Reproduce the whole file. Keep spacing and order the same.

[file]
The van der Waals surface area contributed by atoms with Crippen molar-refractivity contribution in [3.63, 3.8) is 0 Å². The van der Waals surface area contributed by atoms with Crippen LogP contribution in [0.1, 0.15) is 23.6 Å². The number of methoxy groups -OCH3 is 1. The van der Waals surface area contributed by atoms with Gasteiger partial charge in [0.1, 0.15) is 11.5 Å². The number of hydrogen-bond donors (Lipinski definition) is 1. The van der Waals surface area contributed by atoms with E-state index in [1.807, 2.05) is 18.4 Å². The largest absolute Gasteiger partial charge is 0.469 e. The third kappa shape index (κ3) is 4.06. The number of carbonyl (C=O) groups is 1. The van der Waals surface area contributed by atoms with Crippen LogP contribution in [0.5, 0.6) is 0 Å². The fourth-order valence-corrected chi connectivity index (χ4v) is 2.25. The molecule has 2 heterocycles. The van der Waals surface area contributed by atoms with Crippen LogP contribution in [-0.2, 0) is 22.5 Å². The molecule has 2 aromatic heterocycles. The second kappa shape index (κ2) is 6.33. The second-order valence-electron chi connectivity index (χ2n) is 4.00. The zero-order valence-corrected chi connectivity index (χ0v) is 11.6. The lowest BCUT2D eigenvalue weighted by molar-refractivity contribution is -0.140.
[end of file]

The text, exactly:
The van der Waals surface area contributed by atoms with Crippen molar-refractivity contribution in [3.63, 3.8) is 0 Å². The van der Waals surface area contributed by atoms with Crippen LogP contribution in [0.1, 0.15) is 23.6 Å². The number of methoxy groups -OCH3 is 1. The van der Waals surface area contributed by atoms with Gasteiger partial charge in [0.1, 0.15) is 11.5 Å². The number of hydrogen-bond donors (Lipinski definition) is 1. The van der Waals surface area contributed by atoms with E-state index in [1.807, 2.05) is 18.4 Å². The largest absolute Gasteiger partial charge is 0.469 e. The third kappa shape index (κ3) is 4.06. The number of carbonyl (C=O) groups is 1. The van der Waals surface area contributed by atoms with Crippen LogP contribution in [0.5, 0.6) is 0 Å². The fourth-order valence-corrected chi connectivity index (χ4v) is 2.25. The molecule has 2 heterocycles. The van der Waals surface area contributed by atoms with Crippen LogP contribution in [-0.2, 0) is 22.5 Å². The molecule has 2 aromatic heterocycles. The second kappa shape index (κ2) is 6.33. The second-order valence-electron chi connectivity index (χ2n) is 4.00. The zero-order valence-corrected chi connectivity index (χ0v) is 11.6. The lowest BCUT2D eigenvalue weighted by molar-refractivity contribution is -0.140.